Netflix Use Up, Doesn't Impact Pay TV

Netflix may have very little effect on traditional pay TV business -- at least according to a new study.

In contrast to many industry estimates, The Diffusion Group found that cable, satellite and IPTV use among Netflix homes declined only marginally to 2015 from 2012.

Surveying 3,428 consumers this year, the research firm found that 84% of the subscription video-on-demand service's customers also subscribing to a traditional pay TV service.

This is down -- but only three percentage points from 2012. Surveying 2,001 U.S. consumers three years before, TDG found that 87% of Netflix users also subscribed to a pay-TV service.

"So much for the hypothesis that Netflix use leads to the cancellation of legacy pay-TV services," says Nick Beyer, analyst and author for TDG.



That said, there is a greater difference when looking at pay TV users who use Netflix: The percentage of pay-TV homes using Netflix has substantially increased to 49% from 36%. Netflix ended 2014 at around 40 million users up from 27.1 million in 2012.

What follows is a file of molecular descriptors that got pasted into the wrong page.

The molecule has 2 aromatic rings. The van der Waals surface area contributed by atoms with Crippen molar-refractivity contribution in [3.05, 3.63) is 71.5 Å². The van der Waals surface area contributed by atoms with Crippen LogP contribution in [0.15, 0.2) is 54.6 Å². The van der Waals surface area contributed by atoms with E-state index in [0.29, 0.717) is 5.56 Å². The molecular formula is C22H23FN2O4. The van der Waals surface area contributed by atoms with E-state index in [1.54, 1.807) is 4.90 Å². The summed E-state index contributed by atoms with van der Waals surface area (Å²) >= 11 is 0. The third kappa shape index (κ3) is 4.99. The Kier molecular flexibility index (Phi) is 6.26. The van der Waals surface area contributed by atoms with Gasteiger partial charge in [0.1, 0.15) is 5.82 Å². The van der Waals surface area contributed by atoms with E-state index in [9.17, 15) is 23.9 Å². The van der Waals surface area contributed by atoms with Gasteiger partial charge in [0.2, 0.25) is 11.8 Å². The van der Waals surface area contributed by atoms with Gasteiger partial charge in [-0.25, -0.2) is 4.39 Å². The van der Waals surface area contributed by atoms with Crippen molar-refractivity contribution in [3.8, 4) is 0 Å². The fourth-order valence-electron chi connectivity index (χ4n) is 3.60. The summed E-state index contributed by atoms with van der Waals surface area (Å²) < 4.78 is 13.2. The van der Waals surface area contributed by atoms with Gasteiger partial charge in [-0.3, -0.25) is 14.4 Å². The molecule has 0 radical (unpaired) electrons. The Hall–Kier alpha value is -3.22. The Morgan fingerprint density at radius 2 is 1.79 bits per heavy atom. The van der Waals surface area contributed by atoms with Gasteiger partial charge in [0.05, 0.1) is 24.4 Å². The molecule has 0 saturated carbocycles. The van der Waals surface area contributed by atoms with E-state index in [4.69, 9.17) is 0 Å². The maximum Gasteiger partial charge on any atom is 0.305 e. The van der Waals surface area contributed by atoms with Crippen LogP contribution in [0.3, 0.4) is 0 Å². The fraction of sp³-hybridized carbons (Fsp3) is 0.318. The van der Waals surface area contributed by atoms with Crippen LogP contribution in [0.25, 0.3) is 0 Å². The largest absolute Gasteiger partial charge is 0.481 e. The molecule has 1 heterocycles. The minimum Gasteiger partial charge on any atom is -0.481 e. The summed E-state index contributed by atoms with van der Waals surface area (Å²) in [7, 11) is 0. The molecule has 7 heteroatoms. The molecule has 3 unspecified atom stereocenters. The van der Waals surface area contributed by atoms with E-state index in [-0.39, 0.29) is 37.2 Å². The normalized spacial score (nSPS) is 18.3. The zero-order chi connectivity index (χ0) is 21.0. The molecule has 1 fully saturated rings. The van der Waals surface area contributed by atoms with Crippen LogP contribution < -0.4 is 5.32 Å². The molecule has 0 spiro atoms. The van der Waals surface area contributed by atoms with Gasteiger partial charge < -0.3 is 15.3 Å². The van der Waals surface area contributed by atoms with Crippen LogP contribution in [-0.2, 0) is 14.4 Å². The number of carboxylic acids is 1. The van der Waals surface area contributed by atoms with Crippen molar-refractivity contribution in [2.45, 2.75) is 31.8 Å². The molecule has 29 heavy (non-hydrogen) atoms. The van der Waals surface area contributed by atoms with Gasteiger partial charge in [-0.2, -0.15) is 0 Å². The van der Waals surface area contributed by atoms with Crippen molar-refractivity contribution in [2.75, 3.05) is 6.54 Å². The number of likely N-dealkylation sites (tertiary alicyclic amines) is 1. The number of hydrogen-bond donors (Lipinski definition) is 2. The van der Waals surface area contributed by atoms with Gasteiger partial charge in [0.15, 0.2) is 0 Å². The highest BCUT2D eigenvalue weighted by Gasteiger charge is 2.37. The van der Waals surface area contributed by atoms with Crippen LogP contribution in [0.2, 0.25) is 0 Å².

While the TDG study focused on the cord-cutting effect that some pay TV providers has been enduring, other studies/research has focused on actual viewing declines Netflix seems to have cause for some TV networks.

Between 2012 and 2015 -- as the TDG study notes -- the use of Netflix streaming increased by one-third to 50% of U.S. adult broadband users from 38%.

1 comment about "Netflix Use Up, Doesn't Impact Pay TV".
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  1. ida tarbell from s-t broadcasting, July 13, 2015 at 10:47 a.m.

    Barnum said there's one born every minute.  Why should Netflix streaming challenge HBO? There are only two successful shows on Netflix streaming, Orange is the New Black and House of Cards. Though the variety of DVDs on Netflix's DVD only service is shrinking, the selection is far larger than movies and television available on its streaming service.  Amazon offers a far wider streaming selection at essentially the same price, $99, masked as a yearly free Amazon products delivery service.  Meanwhile, delivery from Amazon is usually free anyway if the product price is $25 or more.  Netflix is gobbling up European markets with these gimmicks as we speak.  HBO and Showtime are joining the streaming race.  But HBO profits $220 million while Netflix's profits are negligible.  Is there a race to the bottom buried in these success stories?

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